Christmas wreaths, grave blankets and other seasonal adornments may be placed on graves from Dec. 1 through Jan. 20. They may not be secured to headstones or markers. Do not attach any items to the headstone, marker or niche cover.
Permanent plantings, statues, vigil lights, breakable objects and similar items are not permitted on the graves. The Department of Veterans Affairs does not permit adornments which are considered offensive, inconsistent with the dignity of the cemetery or considered hazardous to cemetery personnel. For example, items incorporating beads or wires may become entangled in mowers or other equipment and cause injury.
Permanent items removed from graves will be placed in an inconspicuous holding area for one month prior to disposal. Decorative items removed from graves remain the property of the donor but are under the custodianship of the cemetery. If not retrieved by donor, they are then governed by the rules for disposal of federal property.
VA regulations 38 CFR 1.218 prohibit the carrying of firearms (either openly or concealed), explosives or other dangerous or deadly weapons while on VA property, except for official purposes, such as military funeral honors. Possession of firearms on any property under the charge and control of VA is prohibited. Offenders may be subject to a fine, removal from the premises, or arrest.
Sacramento Valley National Cemetery is the seventh national cemetery built in California and the 124th in the national cemetery system.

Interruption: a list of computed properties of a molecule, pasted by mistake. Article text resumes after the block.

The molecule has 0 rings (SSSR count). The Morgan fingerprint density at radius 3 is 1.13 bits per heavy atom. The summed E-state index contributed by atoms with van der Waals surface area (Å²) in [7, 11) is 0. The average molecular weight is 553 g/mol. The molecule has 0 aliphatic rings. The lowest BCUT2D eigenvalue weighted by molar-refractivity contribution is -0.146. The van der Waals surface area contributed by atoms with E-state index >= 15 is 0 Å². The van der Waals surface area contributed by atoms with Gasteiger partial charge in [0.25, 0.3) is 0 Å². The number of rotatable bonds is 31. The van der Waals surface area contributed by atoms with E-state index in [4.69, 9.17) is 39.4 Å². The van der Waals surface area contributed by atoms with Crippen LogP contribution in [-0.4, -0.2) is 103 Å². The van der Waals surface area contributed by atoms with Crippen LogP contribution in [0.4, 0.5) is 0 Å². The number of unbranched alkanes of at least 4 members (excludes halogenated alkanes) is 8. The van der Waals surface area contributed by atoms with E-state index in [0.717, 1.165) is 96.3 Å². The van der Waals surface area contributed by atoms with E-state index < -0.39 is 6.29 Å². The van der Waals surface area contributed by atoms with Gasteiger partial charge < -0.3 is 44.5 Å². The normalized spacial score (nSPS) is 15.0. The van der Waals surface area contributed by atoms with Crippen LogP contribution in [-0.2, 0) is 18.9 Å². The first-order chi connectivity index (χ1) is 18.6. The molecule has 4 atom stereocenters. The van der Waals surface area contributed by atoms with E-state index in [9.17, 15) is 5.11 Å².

Like many lands in the western United States, the Homestead Act of 1862 facilitated the settlement of the site of what is now the Sacramento Valley National Cemetery. In the late 1860's, the site consisted of nine separate parcels, which were subsequently acquired by private citizens through preemption (an individual's right to settle land first and pay for it later) and homestead claims. During the 20th century, these separate parcels were gradually consolidated under one owner. The site was continuously used as farmland from the 1860's until it was purchased by the National Cemetery Administration in 2004. Crops raised on the property at the time of NCA's purchase included corn, alfalfa, beans, squash, and peppers.
The Union Pacific Railroad, formerly the Southern Pacific Railroad, and prior to that the Central Pacific Railroad, intersects the southeastern corner of the property. In May 1869, the famous golden spike was driven in Promontory Summit, Utah, to symbolically mark the completion of the “First Trans-Continental Railroad,” connecting Omaha, Nebraska, to Sacramento. However, the rail network did not actually reach the Pacific Ocean until the completion of the Central Pacific Railroad, connecting San Francisco and Sacramento in November of that year.
The First Trans-Continental Railroad linked the West Coast with the existing railroad network in the eastern United States, and contributed dramatically to the economic development and population growth of California. The Southern Pacific Railroad leased the Central Pacific railroad in 1885; over time, the Southern Pacific Railroad grew into a massive railway network throughout the Western and Southwestern United Sates, stretching down from Portland, Oregon to New Orleans. The Southern Pacific Railroad was acquired by the Union Pacific Railroad in 1996.
Sacramento Valley National Cemetery opened for burials in 2006, and was formally dedicated on April 22, 2007.